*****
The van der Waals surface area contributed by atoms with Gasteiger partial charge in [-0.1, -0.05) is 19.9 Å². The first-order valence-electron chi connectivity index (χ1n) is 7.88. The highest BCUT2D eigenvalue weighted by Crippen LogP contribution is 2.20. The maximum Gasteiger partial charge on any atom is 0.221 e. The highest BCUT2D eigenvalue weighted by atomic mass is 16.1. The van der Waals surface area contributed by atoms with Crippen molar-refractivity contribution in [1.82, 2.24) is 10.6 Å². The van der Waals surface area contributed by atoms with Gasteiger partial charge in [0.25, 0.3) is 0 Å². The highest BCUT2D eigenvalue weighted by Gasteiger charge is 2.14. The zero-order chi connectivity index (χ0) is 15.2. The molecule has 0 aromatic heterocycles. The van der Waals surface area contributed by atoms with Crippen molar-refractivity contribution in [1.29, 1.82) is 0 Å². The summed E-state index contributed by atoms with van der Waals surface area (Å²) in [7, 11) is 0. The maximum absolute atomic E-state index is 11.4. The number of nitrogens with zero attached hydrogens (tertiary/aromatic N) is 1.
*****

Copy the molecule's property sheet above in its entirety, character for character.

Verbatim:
The van der Waals surface area contributed by atoms with Gasteiger partial charge in [-0.1, -0.05) is 19.9 Å². The first-order valence-electron chi connectivity index (χ1n) is 7.88. The highest BCUT2D eigenvalue weighted by Crippen LogP contribution is 2.20. The maximum Gasteiger partial charge on any atom is 0.221 e. The highest BCUT2D eigenvalue weighted by atomic mass is 16.1. The van der Waals surface area contributed by atoms with Crippen molar-refractivity contribution in [1.82, 2.24) is 10.6 Å². The van der Waals surface area contributed by atoms with Gasteiger partial charge in [0.25, 0.3) is 0 Å². The highest BCUT2D eigenvalue weighted by Gasteiger charge is 2.14. The zero-order chi connectivity index (χ0) is 15.2. The molecule has 0 aromatic heterocycles. The van der Waals surface area contributed by atoms with Crippen molar-refractivity contribution in [1.29, 1.82) is 0 Å². The summed E-state index contributed by atoms with van der Waals surface area (Å²) in [7, 11) is 0. The maximum absolute atomic E-state index is 11.4. The number of nitrogens with zero attached hydrogens (tertiary/aromatic N) is 1.